Clinical Significance

Dead space can be affected by various clinical scenarios, both in terms of lung and airway pathology that change the anatomical dead space or secondary to healthcare intervention that affects physiology, such as mechanical ventilation.

Lung Disease

Chronic obstructive pulmonary disease (COPD) destroys alveolar tissue and leads to air trapping and decreased diffusion surface area, thereby increasing dead space volume.[17][18] Acute respiratory distress syndrome (ARDS) creates disturbances in the pulmonary microvasculature, theoretically increasing dead space. However, it is poorly understood if these portions of the lung are ventilated sufficiently to be considered dead space. VDphys/VT measured by Enghoff's equation increases in ARDS; however, due to the ratio being reflective of V/Q changes, which occur in pulmonary shunting mechanisms (perfusion without ventilation). Elevated dead-space fractions have been observed in critical care cohorts of patients with ARDS to be associated with an increased likelihood of death, both in the early and intermediate stages of the disease.[2][19]

Pulmonary Embolism

Clinical trials have demonstrated that in patients where the diagnosis of pulmonary embolism is suspected, dead space and capnography findings can be utilized, along with the biochemical test D-dimer, to exclude the diagnosis. The clinical diagnosis of pulmonary embolism when not critically unwell is difficult because common signs such as shortness of breath, chest pain, and mild hypoxia may be caused by various clinical entities. Furthermore, the diagnostic imaging technique of CT pulmonary angiography is a relatively expensive technique and therefore requires appropriate clinical triage. In this setting, volumetric capnography was found to be a sensitive but not specific test for pulmonary embolism, demonstrating a sensitivity of 98.4% (95% confidence interval [CI], 91.6%-100.0%).[20] Furthermore, capnography can be used for periodic monitoring of thrombolysis treatment in pulmonary embolism by trending changes in dead space measurements.[21] Dead space and capnography can thus prove to be useful tools, minimizing unnecessary tests by ruling out pulmonary embolism with simple capnography measurements.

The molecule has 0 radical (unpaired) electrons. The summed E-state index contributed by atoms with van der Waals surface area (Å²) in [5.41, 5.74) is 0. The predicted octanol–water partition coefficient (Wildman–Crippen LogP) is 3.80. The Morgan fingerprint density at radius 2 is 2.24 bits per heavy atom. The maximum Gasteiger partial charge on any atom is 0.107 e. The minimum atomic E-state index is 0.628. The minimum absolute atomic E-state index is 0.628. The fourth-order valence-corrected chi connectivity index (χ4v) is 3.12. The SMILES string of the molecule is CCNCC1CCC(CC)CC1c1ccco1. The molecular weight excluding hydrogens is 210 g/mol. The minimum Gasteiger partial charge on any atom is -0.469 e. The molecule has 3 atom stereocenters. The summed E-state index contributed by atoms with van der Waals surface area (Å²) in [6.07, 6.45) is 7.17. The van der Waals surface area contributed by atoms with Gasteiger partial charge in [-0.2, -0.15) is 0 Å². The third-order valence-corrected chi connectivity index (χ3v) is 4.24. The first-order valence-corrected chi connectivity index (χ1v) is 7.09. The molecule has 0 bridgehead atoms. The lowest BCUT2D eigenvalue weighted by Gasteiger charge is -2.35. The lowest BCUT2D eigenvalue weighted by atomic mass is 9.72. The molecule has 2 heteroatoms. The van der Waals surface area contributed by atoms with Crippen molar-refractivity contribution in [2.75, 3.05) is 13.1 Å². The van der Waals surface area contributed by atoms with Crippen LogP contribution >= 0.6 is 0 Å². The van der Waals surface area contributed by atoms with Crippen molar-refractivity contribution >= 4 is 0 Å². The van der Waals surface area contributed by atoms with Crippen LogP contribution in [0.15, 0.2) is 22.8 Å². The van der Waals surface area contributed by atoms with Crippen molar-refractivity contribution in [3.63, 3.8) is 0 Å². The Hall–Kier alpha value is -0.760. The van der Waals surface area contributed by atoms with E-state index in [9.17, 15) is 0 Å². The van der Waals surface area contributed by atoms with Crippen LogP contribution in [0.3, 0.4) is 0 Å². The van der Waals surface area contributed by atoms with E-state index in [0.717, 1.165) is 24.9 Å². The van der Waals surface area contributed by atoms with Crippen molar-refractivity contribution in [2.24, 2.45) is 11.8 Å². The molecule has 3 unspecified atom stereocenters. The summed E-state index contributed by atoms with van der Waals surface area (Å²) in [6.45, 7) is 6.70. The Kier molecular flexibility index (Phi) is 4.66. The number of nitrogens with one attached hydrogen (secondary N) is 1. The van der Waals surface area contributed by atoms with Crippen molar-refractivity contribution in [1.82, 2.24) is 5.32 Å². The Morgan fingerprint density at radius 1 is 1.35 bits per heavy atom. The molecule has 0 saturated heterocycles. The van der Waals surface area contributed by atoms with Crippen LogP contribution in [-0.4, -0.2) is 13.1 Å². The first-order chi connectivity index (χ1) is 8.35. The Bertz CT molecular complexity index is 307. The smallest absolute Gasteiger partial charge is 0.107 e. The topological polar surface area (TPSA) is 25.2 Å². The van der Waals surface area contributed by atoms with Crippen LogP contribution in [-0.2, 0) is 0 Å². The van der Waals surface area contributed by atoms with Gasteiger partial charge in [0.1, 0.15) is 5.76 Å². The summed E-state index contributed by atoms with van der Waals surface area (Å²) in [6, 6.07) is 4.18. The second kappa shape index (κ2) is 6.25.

Mechanical Ventilation

When patients require mechanical ventilation, the necessary tubing from the ventilator machine to the endotracheal tube increases dead space volume by adding length to the space between inhaled air and the alveolar gas exchange space. In other words, the tubing of mechanical ventilators obviously does not participate in gas exchange, and minimizing this space is important when considering the optimal care of mechanically ventilated patients, particularly during critical illness.[22]

Positive end-expiratory pressure (PEEP) is commonly used in the ventilation of critically ill respiratory patients, for example, in ARDS. The modality of ventilation increases the anatomic dead space by expanding the conducting airways.[23] Excessive PEEP can over-distend alveoli and result in lung barotrauma, increasing the dead space volume.